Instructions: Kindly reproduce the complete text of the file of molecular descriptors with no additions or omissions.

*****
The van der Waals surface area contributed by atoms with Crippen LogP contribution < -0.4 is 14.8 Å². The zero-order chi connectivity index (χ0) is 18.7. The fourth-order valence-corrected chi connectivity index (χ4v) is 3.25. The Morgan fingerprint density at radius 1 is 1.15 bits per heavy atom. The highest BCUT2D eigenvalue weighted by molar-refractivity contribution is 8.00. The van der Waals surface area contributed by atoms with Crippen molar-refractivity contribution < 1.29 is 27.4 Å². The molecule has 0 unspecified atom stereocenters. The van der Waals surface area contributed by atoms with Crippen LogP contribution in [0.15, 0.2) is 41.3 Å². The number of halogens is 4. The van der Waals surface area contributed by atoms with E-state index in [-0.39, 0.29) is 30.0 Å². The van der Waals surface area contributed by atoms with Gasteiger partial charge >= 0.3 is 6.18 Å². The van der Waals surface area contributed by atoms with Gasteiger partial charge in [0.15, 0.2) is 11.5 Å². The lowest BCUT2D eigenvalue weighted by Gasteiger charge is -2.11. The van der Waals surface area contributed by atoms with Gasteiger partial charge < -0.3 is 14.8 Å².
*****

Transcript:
The van der Waals surface area contributed by atoms with Crippen LogP contribution < -0.4 is 14.8 Å². The zero-order chi connectivity index (χ0) is 18.7. The fourth-order valence-corrected chi connectivity index (χ4v) is 3.25. The Morgan fingerprint density at radius 1 is 1.15 bits per heavy atom. The highest BCUT2D eigenvalue weighted by molar-refractivity contribution is 8.00. The van der Waals surface area contributed by atoms with Crippen molar-refractivity contribution < 1.29 is 27.4 Å². The molecule has 0 unspecified atom stereocenters. The van der Waals surface area contributed by atoms with Crippen LogP contribution in [0.15, 0.2) is 41.3 Å². The number of halogens is 4. The van der Waals surface area contributed by atoms with E-state index in [-0.39, 0.29) is 30.0 Å². The van der Waals surface area contributed by atoms with Gasteiger partial charge >= 0.3 is 6.18 Å². The van der Waals surface area contributed by atoms with Gasteiger partial charge in [0.15, 0.2) is 11.5 Å². The lowest BCUT2D eigenvalue weighted by Gasteiger charge is -2.11. The van der Waals surface area contributed by atoms with Gasteiger partial charge < -0.3 is 14.8 Å².